Do men go through menopause? The answer may be more complicated than you think.

Do Men Go Through Menopause? Understanding Hormonal Changes As You Age

by Charlotte

Over the past decade, the term “male menopause” has begun to gain cultural ground. This is sometimes accompanied by juvenile snickering, but is now increasingly met with genuine interest and scientific curiosity. 

Everyone knows that women go through menopause, and many people understand that men experience hormonal changes as they age, so it is reasonable to ask if these phenomena are comparable. Do men go through menopause? It is a question that has both an easy scientific answer and a much more complex social and emotional one. The question itself hints at the relationships between hormones and our sense of self, the way we interact with others, and the way we think society perceives us. It speaks to both the biological reality and lived experience of aging. 

When we ask “do men go through menopause?” we’re really asking if hormone changes in aging men are normal and explicable. We’re asking if a loss in testosterone is understandable and expected or if it is somehow a judgment in character. So while the answer is, scientifically, “no”, men’s experiences are more complicated. 

The fact is that many men do go through serious hormonal upheaval as they age, and recognizing the biological underpinnings of those experiences is the best way to understand that it is normal and explicable. It’s also the first step toward treatment. 

Do Men Go Through Menopause?

Both women and men undergo natural hormonal changes and fluctuations as they age. However, the nature of these changes is different. For women, menopause is a sharp and relatively sudden decline in the production of estrogen and progesterone. This is often preceded by perimenopause, a transitional period marked by hormonal fluctuation that may last for years. The ultimate result is a permanent end to a woman’s reproductive capacity.

For men, however, there is typically no sudden drop in sex hormones. Rather, testosterone production typically begins to slow down as you enter your 30s and often becomes particularly noticeable after age 40. Eventually, in some men, testosterone levels drop so low that they cause symptoms that seem roughly equivalent to menopause. This is also known as late-onset hypogonadism or age-related androgen deficiency, which is why we often see it referred to as andropause. 

But as a 2014 study points out, andropause and menopause are not entirely analogous: 

Men do show a decline of serum testosterone from age 40 to 50 years onwards but it is a slow decline of 1-2% per year and over time it may amount to hypogonadism. The mechanism of a decline in serum testosterone in men does not resemble the menopause; it is partially an aging neuroendocrine system with a less efficient testosterone production.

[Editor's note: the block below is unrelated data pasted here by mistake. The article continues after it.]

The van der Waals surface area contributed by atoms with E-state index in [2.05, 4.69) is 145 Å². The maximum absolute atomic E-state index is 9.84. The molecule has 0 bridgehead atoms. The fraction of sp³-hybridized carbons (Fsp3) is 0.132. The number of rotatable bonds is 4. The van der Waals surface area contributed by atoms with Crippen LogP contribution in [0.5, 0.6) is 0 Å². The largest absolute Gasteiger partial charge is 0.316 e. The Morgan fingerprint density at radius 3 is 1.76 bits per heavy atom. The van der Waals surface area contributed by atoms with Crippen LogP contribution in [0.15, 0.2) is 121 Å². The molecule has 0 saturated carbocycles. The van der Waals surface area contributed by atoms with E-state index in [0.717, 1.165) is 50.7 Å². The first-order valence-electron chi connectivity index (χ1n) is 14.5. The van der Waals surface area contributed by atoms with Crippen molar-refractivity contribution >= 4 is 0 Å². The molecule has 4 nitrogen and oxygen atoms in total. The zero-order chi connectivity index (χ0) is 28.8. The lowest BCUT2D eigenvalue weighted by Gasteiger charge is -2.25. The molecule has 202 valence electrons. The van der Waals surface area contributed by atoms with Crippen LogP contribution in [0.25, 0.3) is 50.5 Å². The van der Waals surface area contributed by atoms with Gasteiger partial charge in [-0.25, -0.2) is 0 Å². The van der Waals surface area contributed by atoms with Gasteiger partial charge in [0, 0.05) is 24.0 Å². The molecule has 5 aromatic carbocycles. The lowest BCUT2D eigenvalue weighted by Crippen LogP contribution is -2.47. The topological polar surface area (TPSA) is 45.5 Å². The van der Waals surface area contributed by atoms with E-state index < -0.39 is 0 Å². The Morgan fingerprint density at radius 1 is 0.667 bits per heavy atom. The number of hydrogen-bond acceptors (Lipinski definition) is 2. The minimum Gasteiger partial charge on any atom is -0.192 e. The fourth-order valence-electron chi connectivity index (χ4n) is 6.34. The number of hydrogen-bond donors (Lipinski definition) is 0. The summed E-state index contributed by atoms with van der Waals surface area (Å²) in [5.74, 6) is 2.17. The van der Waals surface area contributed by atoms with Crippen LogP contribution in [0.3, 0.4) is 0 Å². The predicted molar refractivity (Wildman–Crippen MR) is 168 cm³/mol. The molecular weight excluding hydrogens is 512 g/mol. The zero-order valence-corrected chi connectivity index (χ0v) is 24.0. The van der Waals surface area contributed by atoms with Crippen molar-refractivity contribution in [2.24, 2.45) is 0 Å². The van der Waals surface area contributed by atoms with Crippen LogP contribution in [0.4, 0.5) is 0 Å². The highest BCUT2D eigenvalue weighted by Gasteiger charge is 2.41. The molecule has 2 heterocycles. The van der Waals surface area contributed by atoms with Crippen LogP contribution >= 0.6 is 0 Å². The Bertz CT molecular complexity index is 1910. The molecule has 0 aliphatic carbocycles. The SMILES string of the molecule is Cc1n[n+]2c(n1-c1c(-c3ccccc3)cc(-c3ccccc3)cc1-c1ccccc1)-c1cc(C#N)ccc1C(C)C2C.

Less efficient does not mean the end of production, and it is highly atypical for testosterone levels to decline to the degree estrogen and progesterone fall in women. Additionally, while low testosterone can impact sperm production, it does not inevitably cause permanent infertility. Andropause is also not universal; most men maintain healthy testosterone levels even with age-related decline and do not experience disruptive symptoms. However, that doesn’t mean the symptoms aren’t real in those who do experience them or that the impact on your life is any less important. 

The Effects of Male Menopause

While the term male menopause might not be the most scientifically precise terminology, in some ways, that doesn’t matter. What matters is how it affects your life. Andropause has a number of symptoms that can range in severity, sometimes becoming deeply disruptive and distressing. These include:

  • Depression
  • Anxiety
  • Decreased libido
  • Fatigue
  • Poor concentration and memory
  • Body composition changes

Some of the earliest literature describing this phenomenon referred to it as “climacteric syndrome.” If you’ve experienced it, you’ll understand the inclusion of “climacteric”, which comes from a Greek word indicating the rungs of a ladder. There’s no one day where you wake up and your libido is gone or you are suddenly fatigued. It comes gradually as you move slowly rung by rung. The view never changes suddenly; there’s no one moment where you see things dramatically differently. But at some point, you notice you’re at a different elevation.